But, I was making a fundamental error, as I now know.  There was no American housing market, per se.  There were cities where Price/Rent ratios increased by maybe 20%.  There were other cities where Price/Rent ratios more than doubled.  That can't be explained by interest rates.  And, in fact, I have come to the conclusion that local supply effects are a primary factor in rising home prices in the US and abroad.

It so happens that Edward L. Glaeser, Joshua D. Gottlieb, and Joseph Gyourko have estimated that home prices are not that sensitive to long term interest rates.  They have a sensitivity of about 8% for each 1% change in long term interest rates.  And, it so happens, if we apply that sensitivity to home prices among the major US metropolitan areas (MSAs), that sensitivity can justify home prices in cities where Price/Rent ratios only increased by about 20%.

In other words, with Glaeser, Gottlieb, and Gyourko's sensitivity, interest rates basically explain all of the changes in home prices from the 1990s to the peak of the boom in cities that didn't have supply constraints.  That leaves most of the price increase in the Closed Access cities unexplained.

It also happens that there is a strong correlation between rent inflation and the unexplained rise in MSA home prices.  In other words, where supply is limited, rents increase and are expected to continue to increase.  Rents in cities like Dallas and Atlanta have risen at about the rate of general inflation, and home prices in those cities never depended on expectations of rising rents.  On the other hand, excess rent inflation in the Closed Access cities has averaged about 2-3%, annually since the 1990s, and a basic cash flow valuation model for homes in those cities can justify their peak 2005 home prices with rent inflation somewhat lower than that for the next 20 years or so.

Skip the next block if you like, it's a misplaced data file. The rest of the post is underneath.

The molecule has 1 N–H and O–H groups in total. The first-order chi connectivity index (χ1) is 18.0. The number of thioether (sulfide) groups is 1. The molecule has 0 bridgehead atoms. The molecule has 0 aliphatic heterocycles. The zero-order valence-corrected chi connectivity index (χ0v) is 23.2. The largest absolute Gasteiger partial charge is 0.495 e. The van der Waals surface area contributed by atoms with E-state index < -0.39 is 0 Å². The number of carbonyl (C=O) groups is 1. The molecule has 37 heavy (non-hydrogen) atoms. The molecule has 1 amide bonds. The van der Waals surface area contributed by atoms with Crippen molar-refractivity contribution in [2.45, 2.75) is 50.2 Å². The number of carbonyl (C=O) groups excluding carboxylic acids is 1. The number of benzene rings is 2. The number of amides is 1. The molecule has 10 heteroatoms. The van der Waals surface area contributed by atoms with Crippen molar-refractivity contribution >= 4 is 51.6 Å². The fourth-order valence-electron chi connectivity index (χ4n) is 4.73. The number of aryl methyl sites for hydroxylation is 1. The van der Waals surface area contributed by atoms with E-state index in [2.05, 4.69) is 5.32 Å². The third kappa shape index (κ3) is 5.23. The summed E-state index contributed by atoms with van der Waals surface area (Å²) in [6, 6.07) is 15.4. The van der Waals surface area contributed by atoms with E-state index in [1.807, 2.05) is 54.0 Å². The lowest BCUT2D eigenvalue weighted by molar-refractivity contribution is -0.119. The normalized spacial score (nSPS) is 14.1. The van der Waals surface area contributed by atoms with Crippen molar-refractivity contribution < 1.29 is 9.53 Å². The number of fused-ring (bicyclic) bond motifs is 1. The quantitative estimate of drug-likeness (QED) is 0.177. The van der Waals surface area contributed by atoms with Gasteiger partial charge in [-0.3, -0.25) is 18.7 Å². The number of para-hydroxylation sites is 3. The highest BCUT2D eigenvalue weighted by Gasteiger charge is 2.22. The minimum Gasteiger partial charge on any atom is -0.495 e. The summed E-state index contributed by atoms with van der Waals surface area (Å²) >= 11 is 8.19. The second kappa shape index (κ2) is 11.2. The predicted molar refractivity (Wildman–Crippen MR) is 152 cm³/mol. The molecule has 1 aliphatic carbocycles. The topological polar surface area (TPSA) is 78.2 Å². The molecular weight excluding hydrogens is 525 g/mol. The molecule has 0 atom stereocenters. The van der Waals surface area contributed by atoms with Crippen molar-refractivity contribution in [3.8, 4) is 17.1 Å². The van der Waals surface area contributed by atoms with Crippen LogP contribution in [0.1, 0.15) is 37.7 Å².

But, I still wonder if this sensitivity to interest rates is still a product of treating the national market as a single entity.  I wonder if there may be a correlation between rent inflation and interest rates that is dependent on local supply constraints.

Here is a basic equation relating rent to the price of a home.  (Rent here is after expenses and depreciation.)

This is just a specific version of a standard Gordon growth model.  Cash flows are in the numerator and the discount rate is in the denominator.  Here "C" is a multiple to reduce the sensitivity of home values to long term real interest rates.  Using the estimate above, we might set this equal to the rate on a 30 year inflation protected treasury, with only a 40% sensitivity to changes in that rate.

Here's the tricky thing, though.  In a city where supply can respond to price signals, we should see two mitigating forces.  First, lower rates should increase the value of homes and this should induce more building.  That new building - a rightward shift in supply - should reduce rents.  In the equation above, "Growth rate" means the expected rate of future rent inflation, above general inflation.  So, in a city with elastic supply, when the interest rate declines (lowering the value of the denominator), this should directly effect rent inflation.  Rents should decline.  And, since the growth rate is subtracted from the denominator, this should raise the value of the denominator.